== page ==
The IRS has a series of new steps to help struggling taxpayers have a “fresh start” with their tax liabilities. Aptly name the IRS Fresh Start program, the goal is to help individuals and small businesses meet their tax obligations with as minimal a burden as possible.
The IRS has focused on 3 key areas in their new Fresh Start initiative: Tax Liens, Installment Agreements, and Offer in Compromises. Let’s look at each area and how the new programs will benefit taxpayers.
The first significant change the IRS has implemented is increasing the dollar thresholds when tax liens are generally filed. This threshold has increased from $5,000 to $10,000. The IRS warns that Notices of Federal Tax Liens may still be filed on amounts less than $10,000 when circumstances warrant but for most taxpayers this is welcome relief if their tax liability is below this threshold amount.
The IRS has also modified procedures that will make it easier for taxpayers to obtain lien withdrawals. Taxpayers may request a lien withdrawal in writing using Form 12277, Application for Withdrawal (PDF). To qualify, your tax liability must have been satisfied and you have been in compliance with your last 3 years of tax returns.
In order to speed the withdrawal process, the IRS has also streamlined its internal procedures to allow ACS collections to withdraw the liens upon implementation of certain Installment Agreements.
Direct Debit Installment Agreements
For taxpayers with tax assessments of $25,000 or less, the IRS will allow lien withdrawals if certain criteria are met. Taxpayers will have to agree on a Direct Debit Installment Agreement (DDIA) which is an installment agreement where the IRS will debit the monthly payment amount directly out of the taxpayer’s bank account.
After a probationary period (usually 90 days), the tax lien will be withdrawn upon request using Form 12277, Application for Withdrawal (PDF).
Another noteworthy change for the IRS is in regards to installment agreements. The IRS will allow for a streamlined installment agreement for taxpayers with tax liabilities between $25,000 and $50,000 without having to provide a complete financial statement or financial documentations. Under this program, the IRS will ask a series of questions to ascertain whether a taxpayer will qualify under this program. If the taxpayer qualifies, the only caveat is that the installment agreement has to be set up as a Direct Debit Installment Agreement. The major benefit of setting the installment agreement as a DDIA is that the IRS will suspend the Notice of Federal Tax Liens.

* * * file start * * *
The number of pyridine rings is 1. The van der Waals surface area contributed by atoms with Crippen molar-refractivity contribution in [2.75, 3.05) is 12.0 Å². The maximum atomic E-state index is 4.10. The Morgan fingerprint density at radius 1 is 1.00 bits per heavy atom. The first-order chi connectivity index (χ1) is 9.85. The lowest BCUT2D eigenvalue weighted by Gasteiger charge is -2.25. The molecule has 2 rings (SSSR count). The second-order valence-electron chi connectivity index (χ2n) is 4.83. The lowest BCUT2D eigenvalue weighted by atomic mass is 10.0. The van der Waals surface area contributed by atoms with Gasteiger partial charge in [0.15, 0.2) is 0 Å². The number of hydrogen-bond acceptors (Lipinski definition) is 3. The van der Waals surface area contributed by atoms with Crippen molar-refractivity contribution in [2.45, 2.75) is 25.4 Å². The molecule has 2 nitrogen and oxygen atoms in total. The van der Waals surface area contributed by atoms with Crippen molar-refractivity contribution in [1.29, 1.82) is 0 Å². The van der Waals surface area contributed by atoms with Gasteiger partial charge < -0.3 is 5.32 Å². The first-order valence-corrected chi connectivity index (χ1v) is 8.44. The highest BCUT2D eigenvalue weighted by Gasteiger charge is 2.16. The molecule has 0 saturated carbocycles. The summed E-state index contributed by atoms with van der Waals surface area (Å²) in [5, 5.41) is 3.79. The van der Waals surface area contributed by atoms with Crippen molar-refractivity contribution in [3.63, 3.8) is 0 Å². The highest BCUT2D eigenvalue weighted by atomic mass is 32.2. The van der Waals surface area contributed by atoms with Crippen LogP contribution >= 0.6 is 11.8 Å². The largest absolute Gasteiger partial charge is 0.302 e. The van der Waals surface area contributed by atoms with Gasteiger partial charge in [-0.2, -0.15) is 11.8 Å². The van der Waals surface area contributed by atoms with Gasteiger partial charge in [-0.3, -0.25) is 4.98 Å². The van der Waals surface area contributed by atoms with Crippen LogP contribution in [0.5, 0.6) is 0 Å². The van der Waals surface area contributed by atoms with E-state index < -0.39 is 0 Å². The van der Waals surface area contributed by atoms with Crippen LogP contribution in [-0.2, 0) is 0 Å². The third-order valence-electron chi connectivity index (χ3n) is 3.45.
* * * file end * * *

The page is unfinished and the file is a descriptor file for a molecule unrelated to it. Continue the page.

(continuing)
The IRS also made the streamlined installment agreements available to small businesses. The payment program raises the dollar limit from $10,000 to $25,000 for small businesses. Small businesses still have only 24 months to pay and the installment agreement has to be set up as a DDIA.
Offer in Compromise
The IRS also expanded its new Offer in Compromise program to encompass a larger group of struggling taxpayers and to add flexibility to the financial analysis used in evaluating offers.
The Streamlined Offer in Compromise process includes fewer requests for additional financial information, the requests for additional information can be made by phone rather than by mail, and there is greater flexibility when considering a taxpayer’s ability to pay.
The changes to the financial analysis will allow greater flexibility in determining the equity in assets as well as greater flexibility in determining allowable living expenses. It also reduces the amount of future income included in the Offer and decreases the timeframe to complete the OIC payment process to two years.